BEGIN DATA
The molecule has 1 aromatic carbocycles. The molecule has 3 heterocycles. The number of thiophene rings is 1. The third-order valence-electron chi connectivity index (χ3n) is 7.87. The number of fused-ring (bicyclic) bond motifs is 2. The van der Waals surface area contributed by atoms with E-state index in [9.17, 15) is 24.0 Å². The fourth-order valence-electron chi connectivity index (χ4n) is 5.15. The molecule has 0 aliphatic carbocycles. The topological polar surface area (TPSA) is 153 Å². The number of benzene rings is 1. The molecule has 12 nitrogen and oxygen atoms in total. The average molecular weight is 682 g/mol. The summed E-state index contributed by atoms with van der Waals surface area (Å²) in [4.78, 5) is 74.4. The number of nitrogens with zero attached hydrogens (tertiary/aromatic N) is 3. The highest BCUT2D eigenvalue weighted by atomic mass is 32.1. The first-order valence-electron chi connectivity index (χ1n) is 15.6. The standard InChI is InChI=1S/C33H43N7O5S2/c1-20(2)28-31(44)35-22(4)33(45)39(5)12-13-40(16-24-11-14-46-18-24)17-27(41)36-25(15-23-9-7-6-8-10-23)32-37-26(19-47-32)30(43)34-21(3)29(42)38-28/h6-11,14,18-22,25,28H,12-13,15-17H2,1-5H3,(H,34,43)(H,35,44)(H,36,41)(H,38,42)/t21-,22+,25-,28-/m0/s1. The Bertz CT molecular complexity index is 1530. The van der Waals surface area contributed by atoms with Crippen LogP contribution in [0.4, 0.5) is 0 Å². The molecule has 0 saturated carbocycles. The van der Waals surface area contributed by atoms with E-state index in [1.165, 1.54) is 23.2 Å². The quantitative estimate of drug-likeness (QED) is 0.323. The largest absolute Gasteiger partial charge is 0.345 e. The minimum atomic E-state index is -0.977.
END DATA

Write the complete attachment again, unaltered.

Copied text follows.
The molecule has 1 aromatic carbocycles. The molecule has 3 heterocycles. The number of thiophene rings is 1. The third-order valence-electron chi connectivity index (χ3n) is 7.87. The number of fused-ring (bicyclic) bond motifs is 2. The van der Waals surface area contributed by atoms with E-state index in [9.17, 15) is 24.0 Å². The fourth-order valence-electron chi connectivity index (χ4n) is 5.15. The molecule has 0 aliphatic carbocycles. The topological polar surface area (TPSA) is 153 Å². The number of benzene rings is 1. The molecule has 12 nitrogen and oxygen atoms in total. The average molecular weight is 682 g/mol. The summed E-state index contributed by atoms with van der Waals surface area (Å²) in [4.78, 5) is 74.4. The number of nitrogens with zero attached hydrogens (tertiary/aromatic N) is 3. The highest BCUT2D eigenvalue weighted by atomic mass is 32.1. The first-order valence-electron chi connectivity index (χ1n) is 15.6. The standard InChI is InChI=1S/C33H43N7O5S2/c1-20(2)28-31(44)35-22(4)33(45)39(5)12-13-40(16-24-11-14-46-18-24)17-27(41)36-25(15-23-9-7-6-8-10-23)32-37-26(19-47-32)30(43)34-21(3)29(42)38-28/h6-11,14,18-22,25,28H,12-13,15-17H2,1-5H3,(H,34,43)(H,35,44)(H,36,41)(H,38,42)/t21-,22+,25-,28-/m0/s1. The Bertz CT molecular complexity index is 1530. The van der Waals surface area contributed by atoms with Crippen LogP contribution in [0.4, 0.5) is 0 Å². The molecule has 0 saturated carbocycles. The van der Waals surface area contributed by atoms with E-state index in [1.165, 1.54) is 23.2 Å². The quantitative estimate of drug-likeness (QED) is 0.323. The largest absolute Gasteiger partial charge is 0.345 e. The minimum atomic E-state index is -0.977.